https://en.wikipedia.org/wiki/Myanmar#cite_note-138


    Myanmar is the largest producer of methamphetamines in the world, with the majority of Ya ba found in Thailand produced in Myanmar, particularly in the Golden Triangle and Northeastern Shan State, which borders Thailand, Laos and China.[324] Burmese-produced ya ba is typically trafficked to Thailand via Laos, before being transported through the northeastern Thai region of Isan

    A large majority of the population practices Buddhism; estimates range from 80%[300] to 89%.[301] According to 2014 Myanmar Census, 87.9% of the population identifies as Buddhists


    https://en.wikipedia.org/wiki/Ya_ba


    So would that mean only 12.3 percent uses meth in Myanmar?
     
    Last edited: Jun 7, 2018
  9. Robert

    Robert Well-Known Member Past Donor

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    This happens to be of great interest and use. So hope you enjoy it again.
     
  10. delade

    delade Banned

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    Correction:

    Population of Laos (2016) .. 6.758 million
     
    Last edited: Jun 7, 2018
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  11. Robert

    Robert Well-Known Member Past Donor

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    Seems like this could gather more steam were people to speak up of places they have been to, lived at and got to know the people there.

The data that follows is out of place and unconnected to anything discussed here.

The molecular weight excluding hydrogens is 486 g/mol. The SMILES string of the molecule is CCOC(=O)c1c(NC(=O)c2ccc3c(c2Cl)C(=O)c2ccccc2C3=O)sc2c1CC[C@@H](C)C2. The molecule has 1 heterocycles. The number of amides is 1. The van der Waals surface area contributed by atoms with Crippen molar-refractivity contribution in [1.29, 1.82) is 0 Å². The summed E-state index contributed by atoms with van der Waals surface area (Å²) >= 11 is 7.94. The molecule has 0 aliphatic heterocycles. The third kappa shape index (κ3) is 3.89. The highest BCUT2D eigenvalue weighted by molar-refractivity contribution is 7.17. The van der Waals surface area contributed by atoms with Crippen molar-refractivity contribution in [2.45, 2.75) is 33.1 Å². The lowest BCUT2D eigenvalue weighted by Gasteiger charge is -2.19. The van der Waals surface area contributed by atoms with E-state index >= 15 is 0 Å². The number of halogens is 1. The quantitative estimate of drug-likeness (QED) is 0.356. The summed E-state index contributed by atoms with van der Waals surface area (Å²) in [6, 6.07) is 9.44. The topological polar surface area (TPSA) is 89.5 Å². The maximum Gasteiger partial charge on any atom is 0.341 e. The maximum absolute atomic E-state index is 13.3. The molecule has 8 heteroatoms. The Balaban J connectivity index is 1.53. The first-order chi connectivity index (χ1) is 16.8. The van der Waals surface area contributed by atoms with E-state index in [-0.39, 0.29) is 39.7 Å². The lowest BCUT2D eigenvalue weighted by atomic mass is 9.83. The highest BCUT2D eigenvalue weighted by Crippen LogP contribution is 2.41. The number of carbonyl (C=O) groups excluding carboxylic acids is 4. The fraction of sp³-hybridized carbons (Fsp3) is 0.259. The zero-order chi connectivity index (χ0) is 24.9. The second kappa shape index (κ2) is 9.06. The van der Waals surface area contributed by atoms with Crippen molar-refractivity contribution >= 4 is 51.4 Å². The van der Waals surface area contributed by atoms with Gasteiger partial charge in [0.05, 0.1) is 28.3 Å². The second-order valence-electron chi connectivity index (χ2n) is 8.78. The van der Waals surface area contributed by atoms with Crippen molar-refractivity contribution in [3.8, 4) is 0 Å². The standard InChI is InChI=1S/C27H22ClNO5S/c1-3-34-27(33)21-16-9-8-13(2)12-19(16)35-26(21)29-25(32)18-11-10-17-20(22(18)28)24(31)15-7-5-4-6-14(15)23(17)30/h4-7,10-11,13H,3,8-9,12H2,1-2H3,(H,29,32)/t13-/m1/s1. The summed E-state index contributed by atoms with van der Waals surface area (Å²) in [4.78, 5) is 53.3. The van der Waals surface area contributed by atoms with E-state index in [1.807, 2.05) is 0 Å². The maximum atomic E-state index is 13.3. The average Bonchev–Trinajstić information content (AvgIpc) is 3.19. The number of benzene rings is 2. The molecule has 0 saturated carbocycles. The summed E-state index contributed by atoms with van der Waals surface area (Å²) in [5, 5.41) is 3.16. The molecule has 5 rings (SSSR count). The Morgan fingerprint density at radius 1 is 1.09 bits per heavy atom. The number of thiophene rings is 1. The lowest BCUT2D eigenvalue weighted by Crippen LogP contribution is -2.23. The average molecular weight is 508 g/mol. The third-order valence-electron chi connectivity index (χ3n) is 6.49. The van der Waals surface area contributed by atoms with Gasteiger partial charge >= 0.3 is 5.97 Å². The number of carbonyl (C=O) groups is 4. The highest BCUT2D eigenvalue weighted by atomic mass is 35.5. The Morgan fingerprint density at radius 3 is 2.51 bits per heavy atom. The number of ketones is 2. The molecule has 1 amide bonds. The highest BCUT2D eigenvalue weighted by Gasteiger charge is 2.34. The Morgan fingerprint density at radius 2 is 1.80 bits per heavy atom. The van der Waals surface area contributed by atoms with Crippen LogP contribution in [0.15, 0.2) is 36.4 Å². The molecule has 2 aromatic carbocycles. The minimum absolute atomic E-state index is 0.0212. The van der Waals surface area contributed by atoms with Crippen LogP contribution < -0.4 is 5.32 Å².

Places outside the USA I have been to and perhaps a short story are.
    1. Mexico. Been there and a time in 1964 that I recall is we had just been married and was in Los Angeles and decided a short drive into Tijuana was in order. Mexican guy shows up as we got out of the car to tell us he could take us to a place to get married. We said, we just got married. He reverses course to tell us he can take us to a place to get divorced. It was not as funny as it sounds.
    2. Newfoundland. Two times. Both times I was on active duty in the Army. My first time there gave me the idea nobody wanted to be there. I was so shocked to see such tiny trees and not a lot of vegetation. The base was so remote the story is some Air Force guys went AWOL and managed to get through Canada into the USA somewhere in the NE states. And got awarded a certificate for passing escape and evasion. Can't be sure if that was a local joke or not, but now that hit me as funny in 1962. Last time was in January 1964 and it was cold. Snow covered buildings. i did not know it snowed that deep. I departed Frankfurt Germany and though it was also cold, we had hardly any snow on the ground.
    3. Germany. Arrived at Frankfurt in Oct 1962 to a chilly place. At the moment, I was not aware of just how far north I was. My time from October to the end of January 1964 were spent wondering what happened to the round door knobs. (trying to be a tad bit humorous)
    4. Holland, actually Amsterdam struck me as a funny country that liked to build tall but narrow buildings. I would judge the hotel I stayed at as a bit wider than the bedroom and hall plus the outside walls. At least the breakfast was suited to Americans.
    5. Berlin then was about the same as a different country. Amazing city full of love and fun. The idea Germans are loud and rude is a legend. I think from our WW2 movies that were made to make Germans seem to be our hated enemy. Freedom truly hit you there since you saw many people that lived in fear of the machine guns held by the security forces all over the place. Felt like being inside a prison, more particularly in East Germany. West Berlin was a joy. I miss it right now.